There is more than meets the eye when it comes to being an airline pilot. For example, did you know that they make an average of $48.65 an hour? That's $101,191 a year!
Between 2018 and 2028, the career is expected to grow 6% and produce 7,000 job opportunities across the U.S.
There are certain skills that many airline pilots have in order to accomplish their responsibilities. By taking a look through resumes, we were able to narrow down the most common skills for a person in this position. We discovered that a lot of resumes listed communication skills, problem-solving skills and quick reaction time.
If you're interested in becoming an airline pilot, one of the first things to consider is how much education you need. We've determined that 69.8% of airline pilots have a bachelor's degree. In terms of higher education levels, we found that 14.6% of airline pilots have master's degrees. Even though most airline pilots have a college degree, it's possible to become one with only a high school degree or GED.
Choosing the right major is always an important step when researching how to become an airline pilot. When we researched the most common majors for an airline pilot, we found that they most commonly earn bachelor's degree degrees or master's degree degrees. Other degrees that we often see on airline pilot resumes include associate degree degrees or high school diploma degrees.
You may find that experience in other jobs will help you become an airline pilot. In fact, many airline pilot jobs require experience in a role such as flight instructor. Meanwhile, many airline pilots also have previous career experience in roles such as pilot or captain.
In addition to switching up your job search, it might prove helpful to look at a career path for your specific job. Now, what's a career path you ask? Well, it's practically a map that shows how you might advance from one job title to another. Our career paths are especially detailed with salary changes. So, for example, if you started out with the role of flight instructor you might progress to a role such as first officer eventually. Later on in your career, you could end up with the title chief pilot.
Farmingdale, NY • Private
Champaign, IL • Private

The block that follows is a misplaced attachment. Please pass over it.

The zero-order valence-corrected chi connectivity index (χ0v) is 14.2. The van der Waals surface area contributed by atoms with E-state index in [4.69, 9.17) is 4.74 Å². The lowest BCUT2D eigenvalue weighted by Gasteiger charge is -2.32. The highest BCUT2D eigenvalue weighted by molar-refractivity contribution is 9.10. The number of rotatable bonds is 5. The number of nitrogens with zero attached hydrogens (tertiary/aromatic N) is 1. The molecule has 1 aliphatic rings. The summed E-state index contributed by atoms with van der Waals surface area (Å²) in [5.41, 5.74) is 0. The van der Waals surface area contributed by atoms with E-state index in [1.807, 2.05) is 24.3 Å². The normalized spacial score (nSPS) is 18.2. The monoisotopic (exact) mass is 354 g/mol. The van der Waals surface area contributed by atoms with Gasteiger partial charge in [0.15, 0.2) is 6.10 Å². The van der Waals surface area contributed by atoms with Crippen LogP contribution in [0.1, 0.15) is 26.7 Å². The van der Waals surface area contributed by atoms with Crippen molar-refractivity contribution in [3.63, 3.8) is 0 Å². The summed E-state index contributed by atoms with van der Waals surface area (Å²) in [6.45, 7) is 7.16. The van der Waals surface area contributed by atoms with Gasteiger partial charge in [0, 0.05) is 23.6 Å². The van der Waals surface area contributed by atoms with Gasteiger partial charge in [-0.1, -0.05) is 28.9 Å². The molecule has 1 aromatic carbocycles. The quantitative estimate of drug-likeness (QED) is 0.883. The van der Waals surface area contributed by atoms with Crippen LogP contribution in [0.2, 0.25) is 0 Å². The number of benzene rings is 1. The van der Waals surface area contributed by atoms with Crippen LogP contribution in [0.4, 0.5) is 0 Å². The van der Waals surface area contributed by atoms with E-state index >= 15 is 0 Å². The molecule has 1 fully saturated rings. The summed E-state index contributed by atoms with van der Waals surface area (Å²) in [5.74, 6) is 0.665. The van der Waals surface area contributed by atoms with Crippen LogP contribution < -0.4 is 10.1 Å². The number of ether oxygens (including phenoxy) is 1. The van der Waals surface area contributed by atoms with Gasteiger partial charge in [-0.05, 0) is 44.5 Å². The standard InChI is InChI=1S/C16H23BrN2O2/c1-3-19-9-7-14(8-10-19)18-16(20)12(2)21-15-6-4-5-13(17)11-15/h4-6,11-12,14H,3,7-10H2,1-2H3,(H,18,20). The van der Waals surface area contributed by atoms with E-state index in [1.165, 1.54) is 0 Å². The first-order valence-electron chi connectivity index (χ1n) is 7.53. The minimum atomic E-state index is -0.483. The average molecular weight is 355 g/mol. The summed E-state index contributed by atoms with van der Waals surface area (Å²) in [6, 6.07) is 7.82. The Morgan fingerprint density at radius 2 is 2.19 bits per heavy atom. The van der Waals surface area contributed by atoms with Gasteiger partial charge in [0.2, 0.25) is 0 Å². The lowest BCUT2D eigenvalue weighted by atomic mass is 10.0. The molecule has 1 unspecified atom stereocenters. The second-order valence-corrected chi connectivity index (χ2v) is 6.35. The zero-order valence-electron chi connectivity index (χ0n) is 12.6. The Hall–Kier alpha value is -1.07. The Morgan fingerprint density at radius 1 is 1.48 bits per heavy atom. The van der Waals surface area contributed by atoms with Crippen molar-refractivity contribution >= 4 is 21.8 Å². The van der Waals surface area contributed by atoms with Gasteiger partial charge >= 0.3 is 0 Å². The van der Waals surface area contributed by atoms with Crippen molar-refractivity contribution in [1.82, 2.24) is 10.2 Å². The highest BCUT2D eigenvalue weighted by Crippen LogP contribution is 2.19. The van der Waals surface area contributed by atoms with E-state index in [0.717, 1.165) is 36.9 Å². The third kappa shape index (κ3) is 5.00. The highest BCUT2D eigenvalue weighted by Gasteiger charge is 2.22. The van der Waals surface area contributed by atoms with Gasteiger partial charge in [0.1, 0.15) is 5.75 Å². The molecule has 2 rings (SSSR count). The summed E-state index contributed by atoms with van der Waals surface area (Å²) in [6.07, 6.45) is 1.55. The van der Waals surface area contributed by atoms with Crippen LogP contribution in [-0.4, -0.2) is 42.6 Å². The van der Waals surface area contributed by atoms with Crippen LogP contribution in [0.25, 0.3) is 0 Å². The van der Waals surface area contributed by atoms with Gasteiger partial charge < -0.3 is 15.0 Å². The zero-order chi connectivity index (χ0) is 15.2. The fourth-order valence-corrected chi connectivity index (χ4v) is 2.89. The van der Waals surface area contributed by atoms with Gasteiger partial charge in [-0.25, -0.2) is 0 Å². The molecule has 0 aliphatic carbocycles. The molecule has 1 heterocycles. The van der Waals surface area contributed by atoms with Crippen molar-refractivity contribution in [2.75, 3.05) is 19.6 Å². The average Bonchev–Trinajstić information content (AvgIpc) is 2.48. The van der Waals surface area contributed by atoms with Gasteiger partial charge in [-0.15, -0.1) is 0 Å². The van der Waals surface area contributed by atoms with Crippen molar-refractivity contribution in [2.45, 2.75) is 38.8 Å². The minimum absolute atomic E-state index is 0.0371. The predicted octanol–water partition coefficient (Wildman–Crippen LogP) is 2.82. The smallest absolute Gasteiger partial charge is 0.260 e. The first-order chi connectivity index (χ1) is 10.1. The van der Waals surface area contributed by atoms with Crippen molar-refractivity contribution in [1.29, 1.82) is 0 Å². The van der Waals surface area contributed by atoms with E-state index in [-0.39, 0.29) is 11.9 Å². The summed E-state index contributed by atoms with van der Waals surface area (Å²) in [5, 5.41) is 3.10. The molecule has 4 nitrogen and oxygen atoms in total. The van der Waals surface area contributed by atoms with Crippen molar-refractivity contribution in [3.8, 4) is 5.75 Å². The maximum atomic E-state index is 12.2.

Stanford, CA • Private
Waco, TX • Private
Crookston, MN • Private
Philadelphia, PA • Private
Bowling Green, OH • Private
Evanston, IL • Private
Adrian, MI • Private
Mesa, AZ • Private
The skills section on your resume can be almost as important as the experience section, so you want it to be an accurate portrayal of what you can do. Luckily, we've found all of the skills you'll need so even if you don't have these skills yet, you know what you need to work on. Out of all the resumes we looked through, 22.0% of airline pilots listed aircraft systems on their resume, but soft skills such as communication skills and problem-solving skills are important as well.
Zippia allows you to choose from different easy-to-use Airline Pilot templates, and provides you with expert advice. Using the templates, you can rest assured that the structure and format of your Airline Pilot resume is top notch. Choose a template with the colors, fonts & text sizes that are appropriate for your industry.
After extensive research and analysis, Zippia's data science team found that:
Introduction to flight training, Aircraft Structure, Systems and Flight Instruments...
More than one century after the Wright brothers' first flight, the flight still defy our intuition. You will learn here how to name the different parts of the airplane and how to describe and quantify its geometry. For that, we need now to share a precise vocabulary to describe the airplane's movement and attitude in space, and a refresher on basic general mechanic principles. You will remind how Newton's 2nd law allows you to determine what force must be applied on an apple - or on an airplane,...
Master your flying skills & the DJI Go flight modes like Tapfly, Active Track, Waypoints, Point of interest & more!...
Some places are better than others when it comes to starting a career as an airline pilot. The best states for people in this position are Oregon, California, Washington, and Idaho. Airline pilots make the most in Oregon with an average salary of $151,485. Whereas in California and Washington, they would average $149,737 and $141,122, respectively. While airline pilots would only make an average of $136,759 in Idaho, you would still make more there than in the rest of the country. We determined these as the best states based on job availability and pay. By finding the median salary, cost of living, and using the Bureau of Labor Statistics' Location Quotient, we narrowed down our list of states to these four.
|Rank||Company||Average Salary||Hourly Rate||Job Openings|
|1||Allegheny Airlines Inc||$112,437||$54.06||3|
|6||Trans States Holdings||$96,702||$46.49||8|
|9||Republic Airways Holdings||$92,218||$44.34||7|